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Ssamjang Sauce (Korean Spicy Dipping Sauce)

Learn about ssamjang sauce. What is it and how to use it.

Korean Spicy Dipping Sauce (Ssamjang) | MyKoreanKitchen.com

Ssamjang (쌈장, Korean spicy dipping sauce) is a thick and spicy paste used as a dipping sauce when you make a wrap. This typically involves Korean grilled BBQ on a lettuce, perilla or steamed cabbage leaf.

You simply dab a small amount of sauce with a pair of chopsticks on to a lettuce leaf or piece of meat. Or you can dip the meat into the sauce.

Typical ingredients for Korean ssamjang include, Korean soybean paste (Doenjang, 된장), Korean chili paste (Gochujang, 고추장), minced garlic, minced onion, chopped green onion and sesame oil.

If you want to make this sauce from scratch, check my ssamjang recipe. Also, if you need more Korean BBQ related sauce ideas, check my Korean BBQ dipping sauce recipe.

I don’t normally buy a big container for ssamjang sauce, because I only use a small amount of it each time. Below are some pictures of Korean ssamjang varieties available at a Korean grocery store.

 Korean Spicy Dipping Sauce (Ssamjang) | MyKoreanKitchen.com
Korean Spicy Dipping Sauce (Ssamjang) | MyKoreanKitchen.com


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Written by: Sue

Last Updated: August 19, 2019

Hi, I'm Sue and I am the creator of My Korean Kitchen. Thank you for joining me in this delicious culinary journey!

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13 thoughts on “Ssamjang Sauce (Korean Spicy Dipping Sauce)”

  1. Hi! Can I use ssamjang paste for marinades? Or is it just a dipping sauce? I went to a Korean Mart here in the Philippines and asked the saleslady if there’s a mild hot pepper paste and she gave me a green tub with pure korean label on it. I thought it’s what you call gochujang but after researching I found out it’s ssamjang.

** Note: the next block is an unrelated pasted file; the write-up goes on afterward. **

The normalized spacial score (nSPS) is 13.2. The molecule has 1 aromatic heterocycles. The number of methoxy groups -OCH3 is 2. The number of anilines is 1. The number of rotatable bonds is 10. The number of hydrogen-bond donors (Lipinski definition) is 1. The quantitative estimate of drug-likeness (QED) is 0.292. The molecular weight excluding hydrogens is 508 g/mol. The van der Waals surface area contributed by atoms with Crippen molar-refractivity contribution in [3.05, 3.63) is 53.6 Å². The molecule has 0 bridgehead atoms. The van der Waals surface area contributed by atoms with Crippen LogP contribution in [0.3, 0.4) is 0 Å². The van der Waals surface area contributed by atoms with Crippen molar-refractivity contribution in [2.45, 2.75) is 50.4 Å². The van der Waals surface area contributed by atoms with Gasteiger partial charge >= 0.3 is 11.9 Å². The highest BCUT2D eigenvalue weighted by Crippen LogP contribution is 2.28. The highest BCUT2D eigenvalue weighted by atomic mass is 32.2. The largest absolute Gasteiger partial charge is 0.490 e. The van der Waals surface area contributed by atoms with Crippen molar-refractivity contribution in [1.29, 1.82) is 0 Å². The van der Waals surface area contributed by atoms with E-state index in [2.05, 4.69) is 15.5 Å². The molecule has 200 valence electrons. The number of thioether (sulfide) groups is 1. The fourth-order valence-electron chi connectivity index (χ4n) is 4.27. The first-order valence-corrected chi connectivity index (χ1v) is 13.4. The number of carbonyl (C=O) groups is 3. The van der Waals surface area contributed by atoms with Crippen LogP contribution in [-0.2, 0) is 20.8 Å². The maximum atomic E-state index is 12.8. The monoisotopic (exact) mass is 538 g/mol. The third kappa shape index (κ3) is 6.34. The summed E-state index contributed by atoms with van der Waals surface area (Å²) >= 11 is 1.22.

• Ssamjang is mostly used as a dipping sauce. But you could incorporate a small amount in marinades too. I just don’t have any recipes to guide you yet. Ssamjang isn’t as versatile as gochujang (hot pepper paste). 🙂

  2. Ohmy~ I’m sorry that I bothered you about it, think it’s Pa muchim? Or something else with garlic chives? I’m going to the store right now~ Anyway, thank you for running such a wonderful website :3

  3. Annyeong Sue~ I am curious, I spent april in Korea and it was a whirlwind, I really had a hard time asking for info on anything even though everyone there is absolutely the best. There was an herb salad at a really nice korean BBQ near ildong-myeon I went to with G-Dragon’s dad when I went to Dolce Bita. No one in that little town spoke english including any of the other six visitors at the pension, so although I greatly enjoyed our 8-person dinner and I’ve now eaten samgyeopsal countless times since, I’ve been becoming increasingly upset that I haven’t been able to figure out what this particular banchan consisted of, the herbs I’ve been hunting for in Asian grocery stores for months. I don’t know who to ask. If I have a photo that shows that herbs on the table, would you possibly be able to identify it for me? Like this one? http://i68.tinypic.com/j9ykvc.jpg It was so delicious, but I can’t afford to just brush up on my korean enough to fly back and ask them directly anytime soon. thank you so much. Your website is absolutely awesome ~

  4. Is store bought supposed to be cold or warm to eat? Also how long is it good for if you keep it refrigerated after opening?

    • Hi Miranda, You serve ssamjang cold or at room temperature. There should be an expiry date on the container, so follow what it says. (As a rough guideline, it lasts a long time, like one year or so from the manufacturing date.)

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